The Companions
The Prophet's Household
 

The Place of The Karbala Incident in The History of Islam and Its Consequences

 

It would not be appropriate to say that the only reason behind Hussain’s (a.s.) action against the Umayyad government was the invitations of the people of Kufa. 

 

The Iraqis had lost the struggle for power that they had started by supporting Ali (a.s.) against the Syrians that were acting under the leadership of Muawiyah (a.s.). As a result of this, the center of the government, and thus the treasury were moved from Kufa to Damascus. The Iraqis that had previously considered themselves to be the real owners of the state were lowered to the level of province. The income from the large plots of land that had been conquered by the Iraqis were now under the control of the people of Damascus. While the people of Damascus were content with their higher salaries, the Iraqis were left with salaries that were subtracted from, if not totally cut, sometimes depending on the sweet will of the people of Damascus. These conditions bothered the proud residences of the old capital and worsened their grudge towards the government. When they found an opportunity to show their discomfort, they rebelled against the government. They first remembered the children and grandchildren of Ali (a.s.), when they wanted to act against Umayyad. Not only the longing felt for the past, but also the affection cherished for Ali (a.s.), made almost all the Iraqis wholeheartedly support these actions. However, somehow this support that began in the heart could end with the sword. As a result of this, the attempts that had begun in the name of Ahl al-Bayt and created excitement at the beginning, but finished abrubtly were always ineffective. Most of these operations resulted in tragedy, for a child of Ali (a.s.) who was in a position to be leader. In the history of Islam, the first ring of this chain of incidents and tragedies that were displayed against the attempt of Hussain (a.s.) is the Karbala incident.

After the death of Muawiyah (a.s.), with Yazid becoming the caliph, opponents of the government of Kufa immediately took action and decided to invite Hussain (a.s.), who was in Mecca at the time, to their city. For this reason, the opponents of the government of Kufa gathered at the house of Suleiman bin Surad and wrote a letter addressing Hussain (a.s.). In the letter, they were calling him to Kufa to gather together the people who were dispersed against Yazid, and they were promising to declare him the caliph and fight with him against Yazid if he came. [1] Other invitations that included similar requests and commitments followed this letter. Upon the augmentation of these requests, Hussein (a.s.) wrote an answer addressing the people of Kufa and said: “I understand everything you have told me. I am sending my uncle’s son, Muslim, to you. I have ordered him to write me your situation, conditions and opinions. If he also writes that the notables of your community are gathered around the opinions that you have told me in your letter, with God’s will, I will be there soon”[2]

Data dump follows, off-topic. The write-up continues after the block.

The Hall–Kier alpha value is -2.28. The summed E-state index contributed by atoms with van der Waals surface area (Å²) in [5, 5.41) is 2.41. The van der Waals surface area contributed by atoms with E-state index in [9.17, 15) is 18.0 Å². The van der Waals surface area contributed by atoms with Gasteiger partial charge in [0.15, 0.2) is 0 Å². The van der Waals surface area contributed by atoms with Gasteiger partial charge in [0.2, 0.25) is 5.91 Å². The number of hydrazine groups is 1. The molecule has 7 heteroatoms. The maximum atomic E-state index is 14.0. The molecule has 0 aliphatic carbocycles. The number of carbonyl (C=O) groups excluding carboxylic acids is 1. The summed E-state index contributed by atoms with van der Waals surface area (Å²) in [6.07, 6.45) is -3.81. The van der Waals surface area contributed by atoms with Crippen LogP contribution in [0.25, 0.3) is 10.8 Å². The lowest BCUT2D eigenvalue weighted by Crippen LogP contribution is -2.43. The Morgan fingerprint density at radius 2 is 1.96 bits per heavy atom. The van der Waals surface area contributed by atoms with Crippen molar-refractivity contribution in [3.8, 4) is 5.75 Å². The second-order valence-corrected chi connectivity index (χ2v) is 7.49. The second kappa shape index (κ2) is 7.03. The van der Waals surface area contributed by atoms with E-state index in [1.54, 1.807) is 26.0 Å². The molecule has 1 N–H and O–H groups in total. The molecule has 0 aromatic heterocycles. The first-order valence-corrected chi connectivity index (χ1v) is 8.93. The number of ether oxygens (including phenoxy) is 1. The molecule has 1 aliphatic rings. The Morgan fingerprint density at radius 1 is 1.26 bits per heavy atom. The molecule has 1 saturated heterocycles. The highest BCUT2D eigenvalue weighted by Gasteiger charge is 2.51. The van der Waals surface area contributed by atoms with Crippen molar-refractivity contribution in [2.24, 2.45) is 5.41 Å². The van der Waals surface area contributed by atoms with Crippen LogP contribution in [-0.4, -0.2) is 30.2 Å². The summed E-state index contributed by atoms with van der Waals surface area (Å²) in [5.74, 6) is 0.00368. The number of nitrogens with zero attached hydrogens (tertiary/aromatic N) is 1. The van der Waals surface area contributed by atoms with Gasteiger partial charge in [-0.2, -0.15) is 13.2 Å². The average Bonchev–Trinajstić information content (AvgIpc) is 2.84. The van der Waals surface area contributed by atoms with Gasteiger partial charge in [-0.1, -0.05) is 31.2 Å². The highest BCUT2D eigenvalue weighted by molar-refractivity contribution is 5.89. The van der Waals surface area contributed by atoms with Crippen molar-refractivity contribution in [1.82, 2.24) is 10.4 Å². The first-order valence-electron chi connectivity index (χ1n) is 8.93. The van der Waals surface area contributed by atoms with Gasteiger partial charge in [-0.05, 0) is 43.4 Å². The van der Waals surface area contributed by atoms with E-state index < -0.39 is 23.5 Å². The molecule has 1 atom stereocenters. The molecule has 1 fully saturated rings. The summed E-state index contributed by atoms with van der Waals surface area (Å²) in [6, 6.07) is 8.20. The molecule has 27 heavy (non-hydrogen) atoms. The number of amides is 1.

The income from the large plots of land that had been conquered by the Iraqis were now under the control of the people of Damascus. While the people of Damascus were content with their higher salaries, the Iraqis were left with salaries that were subtracted from, if not totally cut, sometimes depending on the sweet will of the people of Damascus.

It would not be appropriate to say that the only reason behind Hussain’s (a.s.) action against the Umayyad government was the invitations of the people of Kufa. In fact, he had already left Medina and gone to Mecca before any letter was delivered to him, and he did not accept the legitimacy of Yazid’s caliphate due to the fact that he had become the caliph in defiance of the principles of the council and election.  On the other hand, it is known that Hussain (a.s.) found himself more competent and worthy of directing the Muslims than Yazid. His belief that Yazid could not direct Muslims because he was a sinner and an illiterate person played a significantly important role in his attempts to enter into a political struggle. With these factors that came into mind as reasons of Hussain’s (a.s.) actions, it is obvious that the invitation letters that came from Kufa encouraged him to take action, which at least determined the timing and direction within the political scope of his activity.[3]